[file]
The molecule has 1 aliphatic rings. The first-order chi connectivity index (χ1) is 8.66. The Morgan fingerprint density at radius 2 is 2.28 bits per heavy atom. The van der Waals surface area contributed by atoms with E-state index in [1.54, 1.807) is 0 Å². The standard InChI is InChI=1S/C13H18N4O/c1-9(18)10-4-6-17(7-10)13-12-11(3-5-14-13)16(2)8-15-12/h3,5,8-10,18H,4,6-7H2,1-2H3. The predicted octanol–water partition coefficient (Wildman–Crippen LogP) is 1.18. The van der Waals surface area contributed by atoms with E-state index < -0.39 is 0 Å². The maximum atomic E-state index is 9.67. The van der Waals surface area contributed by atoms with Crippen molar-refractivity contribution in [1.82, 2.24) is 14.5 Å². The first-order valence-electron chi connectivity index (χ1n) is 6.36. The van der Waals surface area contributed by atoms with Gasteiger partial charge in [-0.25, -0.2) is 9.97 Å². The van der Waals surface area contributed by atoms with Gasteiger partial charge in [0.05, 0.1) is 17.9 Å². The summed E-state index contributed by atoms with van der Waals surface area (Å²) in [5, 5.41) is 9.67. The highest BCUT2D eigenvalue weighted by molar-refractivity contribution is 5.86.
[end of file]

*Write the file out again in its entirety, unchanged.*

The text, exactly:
The molecule has 1 aliphatic rings. The first-order chi connectivity index (χ1) is 8.66. The Morgan fingerprint density at radius 2 is 2.28 bits per heavy atom. The van der Waals surface area contributed by atoms with E-state index in [1.54, 1.807) is 0 Å². The standard InChI is InChI=1S/C13H18N4O/c1-9(18)10-4-6-17(7-10)13-12-11(3-5-14-13)16(2)8-15-12/h3,5,8-10,18H,4,6-7H2,1-2H3. The predicted octanol–water partition coefficient (Wildman–Crippen LogP) is 1.18. The van der Waals surface area contributed by atoms with E-state index < -0.39 is 0 Å². The maximum atomic E-state index is 9.67. The van der Waals surface area contributed by atoms with Crippen molar-refractivity contribution in [1.82, 2.24) is 14.5 Å². The first-order valence-electron chi connectivity index (χ1n) is 6.36. The van der Waals surface area contributed by atoms with Gasteiger partial charge in [-0.25, -0.2) is 9.97 Å². The van der Waals surface area contributed by atoms with Gasteiger partial charge in [0.05, 0.1) is 17.9 Å². The summed E-state index contributed by atoms with van der Waals surface area (Å²) in [5, 5.41) is 9.67. The highest BCUT2D eigenvalue weighted by molar-refractivity contribution is 5.86.